Morton J. Marcus is an economist formerly with the Kelley School of Business at Indiana University. His column appears in Indiana newspapers, and his views can be followed on a podcast: https://mortonjohn.libsyn.com.
Some Hoosiers will find delight in this week’s column because it shows the government sector in Indiana shrinking. Another segment of our population will see more evidence of government services going down the drain. Dataphobes in both groups will read no further.
Between 2007 and 2017, our increase in private non-farm (PNF) jobs rose by 5.6 percent, half the rate of growth in the U.S. (10.8 percent). While nationally state and local government jobs (S&LG) rose by 1.1 percent, Indiana had a 1.8 decline.
Those percentages translate in jobs important to families and citizens of every town. Nationally, the PNF sector added 16.4 million jobs, while Indiana added 181,000. However, while the U.S. added 210,000 jobs in S&LG, Indiana lost 7,300 jobs. Yes, there was a great recession in those years, but we did not see “our share” of the private sector recovery despite being “a state that works.” Our incentives, foreign junkets, Eastern Standard Time, lower than thou business taxes, even our treasured backwardness were not enough to lure more private sector jobs.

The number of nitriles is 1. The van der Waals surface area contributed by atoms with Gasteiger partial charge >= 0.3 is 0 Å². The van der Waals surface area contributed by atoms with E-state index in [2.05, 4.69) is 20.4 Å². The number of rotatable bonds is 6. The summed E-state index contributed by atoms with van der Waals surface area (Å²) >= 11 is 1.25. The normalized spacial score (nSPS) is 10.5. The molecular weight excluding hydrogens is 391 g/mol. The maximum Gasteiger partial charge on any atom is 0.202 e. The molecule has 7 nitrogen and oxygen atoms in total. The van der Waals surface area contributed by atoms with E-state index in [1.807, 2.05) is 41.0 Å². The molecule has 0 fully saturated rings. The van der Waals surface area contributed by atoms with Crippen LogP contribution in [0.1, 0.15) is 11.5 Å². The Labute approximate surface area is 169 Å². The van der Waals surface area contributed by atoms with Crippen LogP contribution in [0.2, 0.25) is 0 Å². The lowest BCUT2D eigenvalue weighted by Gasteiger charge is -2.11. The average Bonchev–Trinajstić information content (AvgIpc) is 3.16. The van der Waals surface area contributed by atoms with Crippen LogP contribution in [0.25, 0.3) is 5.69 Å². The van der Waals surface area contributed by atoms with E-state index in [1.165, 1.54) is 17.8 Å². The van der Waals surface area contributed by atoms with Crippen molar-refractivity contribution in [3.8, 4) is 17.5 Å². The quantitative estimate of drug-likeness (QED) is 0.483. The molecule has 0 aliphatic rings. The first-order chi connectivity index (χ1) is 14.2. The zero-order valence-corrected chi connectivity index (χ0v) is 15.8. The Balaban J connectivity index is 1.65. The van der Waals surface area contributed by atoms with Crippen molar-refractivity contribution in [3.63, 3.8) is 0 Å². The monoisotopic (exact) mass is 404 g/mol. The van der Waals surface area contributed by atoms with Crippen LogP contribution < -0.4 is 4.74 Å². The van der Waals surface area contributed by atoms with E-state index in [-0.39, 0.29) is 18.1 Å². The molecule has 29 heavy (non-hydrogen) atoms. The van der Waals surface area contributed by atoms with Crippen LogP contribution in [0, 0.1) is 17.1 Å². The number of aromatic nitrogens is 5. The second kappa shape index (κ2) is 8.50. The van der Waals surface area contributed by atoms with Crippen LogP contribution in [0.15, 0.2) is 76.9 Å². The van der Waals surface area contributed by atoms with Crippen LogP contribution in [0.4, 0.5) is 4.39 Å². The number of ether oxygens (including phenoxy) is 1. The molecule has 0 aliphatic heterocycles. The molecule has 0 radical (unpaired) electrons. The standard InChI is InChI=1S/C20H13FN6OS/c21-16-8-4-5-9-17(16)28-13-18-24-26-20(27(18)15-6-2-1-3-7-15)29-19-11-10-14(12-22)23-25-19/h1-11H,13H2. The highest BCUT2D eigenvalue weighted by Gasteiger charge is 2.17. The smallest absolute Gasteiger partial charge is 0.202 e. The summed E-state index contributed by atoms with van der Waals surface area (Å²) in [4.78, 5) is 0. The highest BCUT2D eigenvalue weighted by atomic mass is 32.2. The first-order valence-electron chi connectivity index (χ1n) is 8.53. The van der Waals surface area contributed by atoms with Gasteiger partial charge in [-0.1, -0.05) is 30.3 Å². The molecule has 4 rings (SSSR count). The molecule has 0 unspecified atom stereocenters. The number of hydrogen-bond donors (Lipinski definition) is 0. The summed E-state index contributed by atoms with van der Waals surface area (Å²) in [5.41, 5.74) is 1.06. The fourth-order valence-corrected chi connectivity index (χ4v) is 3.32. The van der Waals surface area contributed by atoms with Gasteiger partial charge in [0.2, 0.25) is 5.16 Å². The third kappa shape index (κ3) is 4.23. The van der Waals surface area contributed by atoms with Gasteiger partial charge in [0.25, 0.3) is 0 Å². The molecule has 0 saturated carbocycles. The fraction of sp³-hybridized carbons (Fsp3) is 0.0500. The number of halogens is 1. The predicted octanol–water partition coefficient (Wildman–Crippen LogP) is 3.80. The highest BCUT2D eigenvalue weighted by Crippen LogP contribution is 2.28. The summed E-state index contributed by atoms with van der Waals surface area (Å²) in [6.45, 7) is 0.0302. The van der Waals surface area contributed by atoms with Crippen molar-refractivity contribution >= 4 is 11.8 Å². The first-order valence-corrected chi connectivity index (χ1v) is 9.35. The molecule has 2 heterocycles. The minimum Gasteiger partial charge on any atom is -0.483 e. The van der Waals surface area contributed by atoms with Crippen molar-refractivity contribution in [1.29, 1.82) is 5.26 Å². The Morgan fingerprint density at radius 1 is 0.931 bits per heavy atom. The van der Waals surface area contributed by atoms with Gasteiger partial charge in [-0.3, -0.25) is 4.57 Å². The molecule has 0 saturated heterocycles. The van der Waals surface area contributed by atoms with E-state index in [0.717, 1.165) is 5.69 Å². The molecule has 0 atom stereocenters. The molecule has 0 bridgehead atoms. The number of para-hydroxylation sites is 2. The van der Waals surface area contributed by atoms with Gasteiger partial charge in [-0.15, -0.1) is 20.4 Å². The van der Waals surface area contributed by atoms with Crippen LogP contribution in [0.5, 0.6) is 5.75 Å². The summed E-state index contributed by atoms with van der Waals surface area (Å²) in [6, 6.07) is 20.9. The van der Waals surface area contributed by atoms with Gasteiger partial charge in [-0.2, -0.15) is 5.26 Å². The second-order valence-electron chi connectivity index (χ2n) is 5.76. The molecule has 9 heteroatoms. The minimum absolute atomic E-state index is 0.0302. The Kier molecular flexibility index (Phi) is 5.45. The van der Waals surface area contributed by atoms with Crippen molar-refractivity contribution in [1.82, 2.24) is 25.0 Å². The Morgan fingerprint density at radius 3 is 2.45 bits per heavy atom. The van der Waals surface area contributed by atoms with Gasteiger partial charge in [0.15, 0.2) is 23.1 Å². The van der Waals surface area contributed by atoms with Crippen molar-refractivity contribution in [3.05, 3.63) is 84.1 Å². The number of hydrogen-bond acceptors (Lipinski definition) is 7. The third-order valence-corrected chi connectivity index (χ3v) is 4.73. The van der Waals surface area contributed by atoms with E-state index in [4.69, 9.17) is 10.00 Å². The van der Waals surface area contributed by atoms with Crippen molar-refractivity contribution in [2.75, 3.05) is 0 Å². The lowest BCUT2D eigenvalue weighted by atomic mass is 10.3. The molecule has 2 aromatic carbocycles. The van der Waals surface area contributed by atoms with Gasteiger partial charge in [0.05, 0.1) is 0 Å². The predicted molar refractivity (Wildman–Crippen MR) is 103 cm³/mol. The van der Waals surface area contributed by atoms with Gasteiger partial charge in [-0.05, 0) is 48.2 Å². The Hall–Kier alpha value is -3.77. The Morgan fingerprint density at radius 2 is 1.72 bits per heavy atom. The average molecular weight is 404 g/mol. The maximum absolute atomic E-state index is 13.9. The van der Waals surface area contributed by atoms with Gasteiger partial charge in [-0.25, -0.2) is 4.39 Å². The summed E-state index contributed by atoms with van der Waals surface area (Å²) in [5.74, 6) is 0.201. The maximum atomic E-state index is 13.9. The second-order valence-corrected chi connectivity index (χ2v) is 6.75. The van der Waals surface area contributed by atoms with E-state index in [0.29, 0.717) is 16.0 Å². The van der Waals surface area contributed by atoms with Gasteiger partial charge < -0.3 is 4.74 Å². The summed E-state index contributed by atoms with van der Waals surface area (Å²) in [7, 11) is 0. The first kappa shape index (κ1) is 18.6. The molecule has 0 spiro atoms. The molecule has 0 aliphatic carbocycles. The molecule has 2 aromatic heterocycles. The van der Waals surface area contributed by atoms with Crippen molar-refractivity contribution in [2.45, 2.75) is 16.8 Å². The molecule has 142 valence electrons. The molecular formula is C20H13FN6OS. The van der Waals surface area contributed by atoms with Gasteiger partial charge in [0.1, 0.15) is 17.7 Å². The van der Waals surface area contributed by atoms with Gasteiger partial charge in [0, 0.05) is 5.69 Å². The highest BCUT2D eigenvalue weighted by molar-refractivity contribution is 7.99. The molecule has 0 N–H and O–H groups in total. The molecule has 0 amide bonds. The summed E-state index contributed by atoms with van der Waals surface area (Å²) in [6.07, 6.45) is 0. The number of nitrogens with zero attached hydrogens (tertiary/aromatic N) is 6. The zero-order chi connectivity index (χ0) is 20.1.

In addition, Indiana lost jobs in corrections, police protection, highways, public hospitals, and particularly in public education. Clearly, Hoosiers were in a boat the rising tide did not lift.
Why would state and local public sector jobs fall? It could happen because technology replaced human skills. But we have no measure of technological advances in policing, firefighting, or teaching although we certainly believe such displacements are taking place.
Likewise, public sector employment would fall if we outsourced jobs to the private sector. Vouchers may lead students to private schools rather than those operated by governments. So too private prison guards may take over from public employees. Public hospitals may fail while private hospitals construct new elaborate showplaces.
Again, we don’t have adequate measures of quality in either the public or private sectors. We do know, from these data produced by the U.S. Bureau of Economic Analysis, that in 2007, both PNF jobs and S&LG jobs paid 21 percent better in the nation than in Indiana.
In the private sector that difference shrank to 17 percent by 2017. Unfortunately, S&LG jobs in Indiana in 2017 paid not 17, but 26 percent less than their national counterparts. While earnings per S&LG job nationally increased by 27 percent over the decade, earnings per Hoosier S&LG job advanced by only 19 percent.
Wait a moment. Didn’t we have some inflation between 2007 and 2017? Yes, consumer prices rose by 18 percent, which wipes out virtually all of the 19 percent gains made by Indiana state and local government employees.
Do the returning and new Indiana legislators for our 2019-20 General Assembly know this story? Are they aware/do they care that public sector workers have been the greatest victims of legislative neglect?